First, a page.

Monday, May 30, 2011

Translation: Palestinian June 7 Protest Announcement

Stories are beginning to break of an upcoming set of demonstrations, including in the Palestinian Territories, commemorating the anniversary of the Six Day War in 1967, in which Israel took over the West Bank, Gaza Strip, Golan Heights, and Sinai Peninsula. The Twitter hashtag for the protest #Naksa, is Arabic for "setback" and refers to the displacement of Palestinians during the war. The hashtag is being used sparsely at the moment, and mostly by non-Palestinians. In the lead up to the UN bid for Palestinian statehood this September, these demonstrations are likely to reoccur as Palestinian organizers try to build legitimacy for their cause - and delegitimize Israel's hold on the West Bank by provoking it to overreact during the protests.

The following is the English translation of the Arabic-language Facebook page announcing these protests:

On 7/6/1967, on the third day of Israeli aggression with armored personnel carriers, and Israeli tanks to occupying the Old City of Jerusalem, [Israel] began entrance by military means into the Lion Gate, and launched its missiles towards the minaret of the Lion's Gate, one of the gates of Jerusalem, and in a moment of loss of the nation and the national consciousness which led to the emergence of the criminal "Mordechai Gur" who beamed as he declared, on radio, the fallllllllll [sic] of Jerusalem as "fully in our hands," Har HaBayit Bayadeinu [Hebrew for: "The Temple Mount is in our hands."]

March of Millions
The Intifada will continue until the return of our free land.

We announce in full force and in the loudest voice that on the next Seventh
of June/Hizeeran, the anniversary of the Zionist attack
on Jerusalem, the "Blossom of Cities," is
A day of allegiance to Jerusalem
Around the world.
And as we commemorate the Nakba and are able to survey this
period, we commemorate the memory of the "Setback" [reference to 1967] and make it a setback against the Occupying Entity.
We affirm that we will announce the proposed plan of action and operations throughout the coming days through the different pages of our continuing intifada..And Israel to its demise..
And we will pray together in the way of Allah the mosque in Jerusalem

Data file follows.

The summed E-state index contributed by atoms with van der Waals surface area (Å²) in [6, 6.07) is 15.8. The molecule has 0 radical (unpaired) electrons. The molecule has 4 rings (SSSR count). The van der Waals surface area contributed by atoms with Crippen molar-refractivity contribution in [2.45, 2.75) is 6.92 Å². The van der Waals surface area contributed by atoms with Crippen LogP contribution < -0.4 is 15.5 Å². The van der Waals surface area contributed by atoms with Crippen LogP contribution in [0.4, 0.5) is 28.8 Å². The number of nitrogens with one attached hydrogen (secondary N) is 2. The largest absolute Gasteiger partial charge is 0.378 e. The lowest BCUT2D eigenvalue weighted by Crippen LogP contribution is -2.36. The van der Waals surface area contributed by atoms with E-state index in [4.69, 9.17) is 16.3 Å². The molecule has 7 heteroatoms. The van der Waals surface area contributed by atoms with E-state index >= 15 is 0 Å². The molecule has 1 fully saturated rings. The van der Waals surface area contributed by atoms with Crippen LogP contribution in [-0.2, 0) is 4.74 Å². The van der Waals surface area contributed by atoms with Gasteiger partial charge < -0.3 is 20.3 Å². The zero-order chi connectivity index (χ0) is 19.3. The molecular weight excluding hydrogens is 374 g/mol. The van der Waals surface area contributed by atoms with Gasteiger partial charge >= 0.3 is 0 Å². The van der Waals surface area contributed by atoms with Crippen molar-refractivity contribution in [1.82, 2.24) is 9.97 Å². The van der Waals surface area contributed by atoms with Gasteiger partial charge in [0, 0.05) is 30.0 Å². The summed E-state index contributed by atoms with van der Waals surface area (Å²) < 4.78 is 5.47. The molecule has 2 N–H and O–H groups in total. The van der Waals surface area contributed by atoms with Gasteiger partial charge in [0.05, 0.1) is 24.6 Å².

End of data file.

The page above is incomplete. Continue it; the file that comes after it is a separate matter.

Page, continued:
Palestine will be liberated...and we will liberate it
From the river to the sea...and the sea to the river
And its churches.

Saturday, May 28, 2011

Why Israel Should Ease The Gaza Blockade

Today, Egypt opened the Rafah crossing on its border with the Gaza Strip for the first time the border checkpoint has been open on a regular basis since 2007. The move is likely to generate confidence among the Egyptian public in the transitional government, and a sense of hope in the country's future. It also is a step towards delegitimizing tunnels which run under the Egypt-Gaza border and are used largely for smuggling weapons. And it puts a renewed focus on Israel's blockade of the Gaza strip, a policy which is widely criticized in the Arab world, and in the international community.

Given Israel's legitimate concern over weapons smuggling, choking off supply lines of Kassam and Grad rockets which are targeted at Israeli civilians remains a security requirement. However, bans on items such as nutmeg, chocolate, size A4 paper, and goats generate a far higher security risk in Arab and international ill-will then they prevent in blockage (Note: some of the items on this May 2010 list, such as potato chips were removed following the Gaza flotilla incident).

As the bid for Palestinian statehood in September comes closer and closer each passing day, Israel has two security objectives to meet. First, it must demonstrate a credible commitment to the words spoken by Prime Minister Netanyahu in Washington last week. Second, it must garner as much international support as possible. Given the hard-headed approach of the Israeli Foreign Ministry these past few years, playing diplomatic catch-up will be no small feat.